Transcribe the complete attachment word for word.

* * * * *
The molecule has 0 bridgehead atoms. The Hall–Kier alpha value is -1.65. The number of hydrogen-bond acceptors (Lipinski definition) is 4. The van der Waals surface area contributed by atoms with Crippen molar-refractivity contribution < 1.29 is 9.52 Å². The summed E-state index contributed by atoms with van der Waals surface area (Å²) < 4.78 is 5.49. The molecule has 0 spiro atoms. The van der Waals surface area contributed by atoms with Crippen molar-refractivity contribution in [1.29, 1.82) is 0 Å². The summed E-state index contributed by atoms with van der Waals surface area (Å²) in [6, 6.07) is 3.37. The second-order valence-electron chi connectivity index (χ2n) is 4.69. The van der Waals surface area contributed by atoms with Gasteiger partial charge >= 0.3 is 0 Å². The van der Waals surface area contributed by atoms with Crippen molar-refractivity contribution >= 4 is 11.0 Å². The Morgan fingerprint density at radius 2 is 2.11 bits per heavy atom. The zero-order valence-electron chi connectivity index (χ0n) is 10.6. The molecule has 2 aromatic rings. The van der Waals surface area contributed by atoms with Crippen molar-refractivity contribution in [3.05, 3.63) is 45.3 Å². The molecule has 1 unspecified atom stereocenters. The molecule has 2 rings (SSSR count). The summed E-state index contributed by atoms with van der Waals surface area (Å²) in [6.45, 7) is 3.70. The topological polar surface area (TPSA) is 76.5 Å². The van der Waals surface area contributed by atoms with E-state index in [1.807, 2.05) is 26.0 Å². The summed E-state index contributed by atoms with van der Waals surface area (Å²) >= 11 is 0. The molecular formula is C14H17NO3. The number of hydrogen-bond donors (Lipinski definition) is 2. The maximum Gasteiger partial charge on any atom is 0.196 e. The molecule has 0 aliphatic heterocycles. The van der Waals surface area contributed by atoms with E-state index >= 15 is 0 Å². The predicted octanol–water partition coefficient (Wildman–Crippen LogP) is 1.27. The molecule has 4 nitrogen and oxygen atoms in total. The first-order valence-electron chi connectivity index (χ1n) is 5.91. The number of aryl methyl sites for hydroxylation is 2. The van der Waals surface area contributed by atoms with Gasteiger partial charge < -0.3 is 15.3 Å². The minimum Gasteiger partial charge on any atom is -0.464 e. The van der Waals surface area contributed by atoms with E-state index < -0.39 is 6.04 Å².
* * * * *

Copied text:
The molecule has 0 bridgehead atoms. The Hall–Kier alpha value is -1.65. The number of hydrogen-bond acceptors (Lipinski definition) is 4. The van der Waals surface area contributed by atoms with Crippen molar-refractivity contribution < 1.29 is 9.52 Å². The summed E-state index contributed by atoms with van der Waals surface area (Å²) < 4.78 is 5.49. The molecule has 0 spiro atoms. The van der Waals surface area contributed by atoms with Crippen molar-refractivity contribution in [1.29, 1.82) is 0 Å². The summed E-state index contributed by atoms with van der Waals surface area (Å²) in [6, 6.07) is 3.37. The second-order valence-electron chi connectivity index (χ2n) is 4.69. The van der Waals surface area contributed by atoms with Gasteiger partial charge >= 0.3 is 0 Å². The van der Waals surface area contributed by atoms with Crippen molar-refractivity contribution >= 4 is 11.0 Å². The Morgan fingerprint density at radius 2 is 2.11 bits per heavy atom. The zero-order valence-electron chi connectivity index (χ0n) is 10.6. The molecule has 2 aromatic rings. The van der Waals surface area contributed by atoms with Crippen molar-refractivity contribution in [3.05, 3.63) is 45.3 Å². The molecule has 1 unspecified atom stereocenters. The molecule has 2 rings (SSSR count). The summed E-state index contributed by atoms with van der Waals surface area (Å²) in [6.45, 7) is 3.70. The topological polar surface area (TPSA) is 76.5 Å². The van der Waals surface area contributed by atoms with E-state index in [1.807, 2.05) is 26.0 Å². The summed E-state index contributed by atoms with van der Waals surface area (Å²) >= 11 is 0. The molecular formula is C14H17NO3. The number of hydrogen-bond donors (Lipinski definition) is 2. The maximum Gasteiger partial charge on any atom is 0.196 e. The molecule has 0 aliphatic heterocycles. The van der Waals surface area contributed by atoms with E-state index >= 15 is 0 Å². The predicted octanol–water partition coefficient (Wildman–Crippen LogP) is 1.27. The molecule has 4 nitrogen and oxygen atoms in total. The first-order valence-electron chi connectivity index (χ1n) is 5.91. The number of aryl methyl sites for hydroxylation is 2. The van der Waals surface area contributed by atoms with Gasteiger partial charge < -0.3 is 15.3 Å². The minimum Gasteiger partial charge on any atom is -0.464 e. The van der Waals surface area contributed by atoms with E-state index < -0.39 is 6.04 Å².